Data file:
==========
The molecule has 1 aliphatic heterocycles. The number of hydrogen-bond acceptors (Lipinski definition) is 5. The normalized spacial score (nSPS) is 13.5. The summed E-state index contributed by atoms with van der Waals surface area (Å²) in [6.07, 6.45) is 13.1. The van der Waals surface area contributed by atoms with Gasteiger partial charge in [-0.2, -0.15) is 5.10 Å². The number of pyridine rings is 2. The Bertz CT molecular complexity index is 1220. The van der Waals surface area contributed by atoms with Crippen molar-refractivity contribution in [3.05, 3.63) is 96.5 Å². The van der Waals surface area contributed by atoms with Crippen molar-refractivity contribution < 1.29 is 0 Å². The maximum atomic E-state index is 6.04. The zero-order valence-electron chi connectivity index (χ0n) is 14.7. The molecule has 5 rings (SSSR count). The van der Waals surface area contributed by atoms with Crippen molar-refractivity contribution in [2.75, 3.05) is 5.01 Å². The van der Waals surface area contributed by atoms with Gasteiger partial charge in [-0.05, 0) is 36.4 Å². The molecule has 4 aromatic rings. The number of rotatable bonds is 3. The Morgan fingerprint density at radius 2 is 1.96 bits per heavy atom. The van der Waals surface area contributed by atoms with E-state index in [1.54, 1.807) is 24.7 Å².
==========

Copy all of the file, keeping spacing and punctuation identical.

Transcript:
The molecule has 1 aliphatic heterocycles. The number of hydrogen-bond acceptors (Lipinski definition) is 5. The normalized spacial score (nSPS) is 13.5. The summed E-state index contributed by atoms with van der Waals surface area (Å²) in [6.07, 6.45) is 13.1. The van der Waals surface area contributed by atoms with Gasteiger partial charge in [-0.2, -0.15) is 5.10 Å². The number of pyridine rings is 2. The Bertz CT molecular complexity index is 1220. The van der Waals surface area contributed by atoms with Crippen molar-refractivity contribution in [3.05, 3.63) is 96.5 Å². The van der Waals surface area contributed by atoms with Crippen molar-refractivity contribution < 1.29 is 0 Å². The maximum atomic E-state index is 6.04. The zero-order valence-electron chi connectivity index (χ0n) is 14.7. The molecule has 5 rings (SSSR count). The van der Waals surface area contributed by atoms with Crippen molar-refractivity contribution in [2.75, 3.05) is 5.01 Å². The van der Waals surface area contributed by atoms with Gasteiger partial charge in [-0.05, 0) is 36.4 Å². The molecule has 4 aromatic rings. The number of rotatable bonds is 3. The Morgan fingerprint density at radius 2 is 1.96 bits per heavy atom. The van der Waals surface area contributed by atoms with E-state index in [1.54, 1.807) is 24.7 Å².